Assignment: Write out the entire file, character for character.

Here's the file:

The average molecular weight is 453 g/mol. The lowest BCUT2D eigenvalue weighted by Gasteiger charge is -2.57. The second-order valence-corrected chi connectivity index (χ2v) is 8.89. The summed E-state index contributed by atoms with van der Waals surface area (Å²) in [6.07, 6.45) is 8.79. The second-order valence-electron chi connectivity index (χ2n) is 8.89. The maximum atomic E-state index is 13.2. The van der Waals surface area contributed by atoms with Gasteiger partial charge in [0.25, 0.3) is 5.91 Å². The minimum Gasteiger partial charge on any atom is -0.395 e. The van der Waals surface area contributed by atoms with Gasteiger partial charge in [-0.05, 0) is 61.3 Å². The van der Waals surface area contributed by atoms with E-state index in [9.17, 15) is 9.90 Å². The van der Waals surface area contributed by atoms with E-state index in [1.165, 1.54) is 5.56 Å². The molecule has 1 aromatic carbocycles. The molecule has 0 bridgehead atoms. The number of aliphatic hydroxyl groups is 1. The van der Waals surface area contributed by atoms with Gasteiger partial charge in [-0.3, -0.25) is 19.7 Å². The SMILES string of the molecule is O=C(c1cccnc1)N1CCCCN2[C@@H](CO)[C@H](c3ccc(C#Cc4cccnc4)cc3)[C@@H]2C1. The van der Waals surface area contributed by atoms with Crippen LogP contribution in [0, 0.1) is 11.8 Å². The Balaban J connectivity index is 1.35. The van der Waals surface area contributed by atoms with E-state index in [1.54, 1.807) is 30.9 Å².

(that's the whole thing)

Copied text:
The average molecular weight is 453 g/mol. The lowest BCUT2D eigenvalue weighted by Gasteiger charge is -2.57. The second-order valence-corrected chi connectivity index (χ2v) is 8.89. The summed E-state index contributed by atoms with van der Waals surface area (Å²) in [6.07, 6.45) is 8.79. The second-order valence-electron chi connectivity index (χ2n) is 8.89. The maximum atomic E-state index is 13.2. The van der Waals surface area contributed by atoms with Gasteiger partial charge in [0.25, 0.3) is 5.91 Å². The minimum Gasteiger partial charge on any atom is -0.395 e. The van der Waals surface area contributed by atoms with Gasteiger partial charge in [-0.05, 0) is 61.3 Å². The van der Waals surface area contributed by atoms with E-state index in [9.17, 15) is 9.90 Å². The van der Waals surface area contributed by atoms with E-state index in [1.165, 1.54) is 5.56 Å². The molecule has 1 aromatic carbocycles. The molecule has 0 bridgehead atoms. The number of aliphatic hydroxyl groups is 1. The van der Waals surface area contributed by atoms with Gasteiger partial charge in [-0.3, -0.25) is 19.7 Å². The SMILES string of the molecule is O=C(c1cccnc1)N1CCCCN2[C@@H](CO)[C@H](c3ccc(C#Cc4cccnc4)cc3)[C@@H]2C1. The van der Waals surface area contributed by atoms with Crippen LogP contribution in [0, 0.1) is 11.8 Å². The Balaban J connectivity index is 1.35. The van der Waals surface area contributed by atoms with E-state index in [1.54, 1.807) is 30.9 Å².